Paul Craig Roberts
April 3, 2012
Great empires, such as the Roman and British, were extractive. The empires succeeded because the value of the resources and wealth extracted from conquered lands exceeded the value of conquest and governance. The reason Rome did not extend its empire east into Germany was not the military prowess of Germanic tribes but Rome’s calculation that the cost of conquest exceeded the value of extractable resources.
The Roman Empire failed because Romans exhausted manpower and resources in civil wars fighting among themselves for power. The British empire failed because the British exhausted themselves fighting Germany in two world wars.
In his book The Rule of Empires (2010), Timothy H. Parsons replaces the myth of the civilizing empire with the truth of the extractive empire. He describes the successes of the Romans, the Umayyad Caliphate, the Spanish in Peru, Napoleon in Italy, and the British in India and Kenya in extracting resources. To lower the cost of governing Kenya, the British instigated tribal consciousness and invented tribal customs that worked to British advantage.
Parsons does not examine the American empire, but in his introduction to the book he wonders whether America’s empire is really an empire as the Americans don’t seem to get any extractive benefits from it. After eight years of war and attempted occupation of Iraq, all Washington has for its efforts is several trillion dollars of additional debt and no Iraqi oil. After 10 years of trillion-dollar struggle against the Taliban in Afghanistan, Washington has nothing to show for it except possibly some part of the drug trade that can be used to fund covert CIA operations.
America’s wars are very expensive. George W. Bush and Barack Obama have doubled the national debt, and the American people have no benefits from it. No riches, no bread and circuses flow to Americans from Washington’s wars. So what is it all about?
The answer is that Washington’s empire extracts resources from the American people for the benefit of the few powerful interest groups that rule America. The military-security complex, Wall Street, agribusiness and the Israel lobby use the government to extract resources from Americans to serve their profits and power. The U.S. Constitution has been extracted in the interests of the security state, and Americans’ incomes have been redirected to the pockets of the 1 percent. That is how the American empire functions.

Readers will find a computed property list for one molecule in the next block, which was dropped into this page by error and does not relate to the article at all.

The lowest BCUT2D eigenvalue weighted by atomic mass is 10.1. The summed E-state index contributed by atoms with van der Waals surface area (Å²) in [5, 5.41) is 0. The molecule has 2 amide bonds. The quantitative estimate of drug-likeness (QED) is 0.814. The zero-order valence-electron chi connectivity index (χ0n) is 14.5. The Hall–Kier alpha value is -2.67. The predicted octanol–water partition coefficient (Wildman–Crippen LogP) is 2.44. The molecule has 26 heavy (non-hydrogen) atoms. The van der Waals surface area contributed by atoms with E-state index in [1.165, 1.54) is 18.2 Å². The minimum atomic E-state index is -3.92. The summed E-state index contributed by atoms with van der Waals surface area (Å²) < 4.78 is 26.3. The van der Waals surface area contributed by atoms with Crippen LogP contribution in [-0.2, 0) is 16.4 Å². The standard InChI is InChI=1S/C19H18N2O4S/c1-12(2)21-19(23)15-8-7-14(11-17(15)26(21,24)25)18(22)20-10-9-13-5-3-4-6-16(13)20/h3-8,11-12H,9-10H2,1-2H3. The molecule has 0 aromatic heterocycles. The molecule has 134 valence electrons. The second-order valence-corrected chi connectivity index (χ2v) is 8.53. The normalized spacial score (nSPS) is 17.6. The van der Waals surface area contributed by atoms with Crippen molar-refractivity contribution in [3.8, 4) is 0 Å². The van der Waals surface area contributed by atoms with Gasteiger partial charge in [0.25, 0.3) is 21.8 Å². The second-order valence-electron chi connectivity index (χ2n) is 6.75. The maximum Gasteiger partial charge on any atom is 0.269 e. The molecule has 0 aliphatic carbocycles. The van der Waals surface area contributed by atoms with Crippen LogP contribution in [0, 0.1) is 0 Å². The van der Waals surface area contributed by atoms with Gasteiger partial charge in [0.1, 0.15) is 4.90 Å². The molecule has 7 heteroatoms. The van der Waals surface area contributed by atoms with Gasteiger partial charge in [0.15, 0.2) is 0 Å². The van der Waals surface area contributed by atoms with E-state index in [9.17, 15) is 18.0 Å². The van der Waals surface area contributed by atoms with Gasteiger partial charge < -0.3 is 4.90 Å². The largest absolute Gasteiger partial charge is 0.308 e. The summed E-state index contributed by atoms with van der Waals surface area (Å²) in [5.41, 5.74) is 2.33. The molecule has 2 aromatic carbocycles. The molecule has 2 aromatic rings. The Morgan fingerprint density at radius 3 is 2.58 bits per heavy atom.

The new empire is different. It happens without achieving conquest. The American military did not conquer Iraq and has been forced out politically by the puppet government that Washington established. There is no victory in Afghanistan, and the American military does not control the country after a decade of war.
In the new empire, success at war no longer matters. The extraction takes place by being at war. Huge sums of American taxpayers’ money have flowed into the American armaments industries and huge amounts of power into the Department of Homeland Security. The American empire works by stripping Americans of wealth and liberty.
This is why the wars cannot end and why if one does end, another starts. Remember when Obama came into office and was asked what the U.S. mission was in Afghanistan? He replied that he did not know what the mission was and that the mission needed to be defined.
Obama never defined the mission. He renewed the Afghan war without telling us its purpose. Obama cannot tell Americans that the purpose of the war is to build the power and profit of the military/security complex at the expense of American citizens.
This truth doesn’t mean that the objects of American military aggression have escaped without cost. Large numbers of Muslims have been bombed and murdered and their economies and infrastructure ruined, but not in order to extract resources from them.
It is ironic that under the new empire the citizens of the empire are extracted of their wealth and liberty in order to extract lives from the targeted foreign populations. Just like the bombed and murdered Muslims, the American people are victims of the American empire.
This Paul Craig Roberts article first appeared at his website Institute For Political Economy. Paul Craig Roberts was Assistant Secretary of the Treasury for Economic Policy and associate editor of the Wall Street Journal. He is the author of several books including The Tyranny of Good Intentions and How the Economy Was Lost.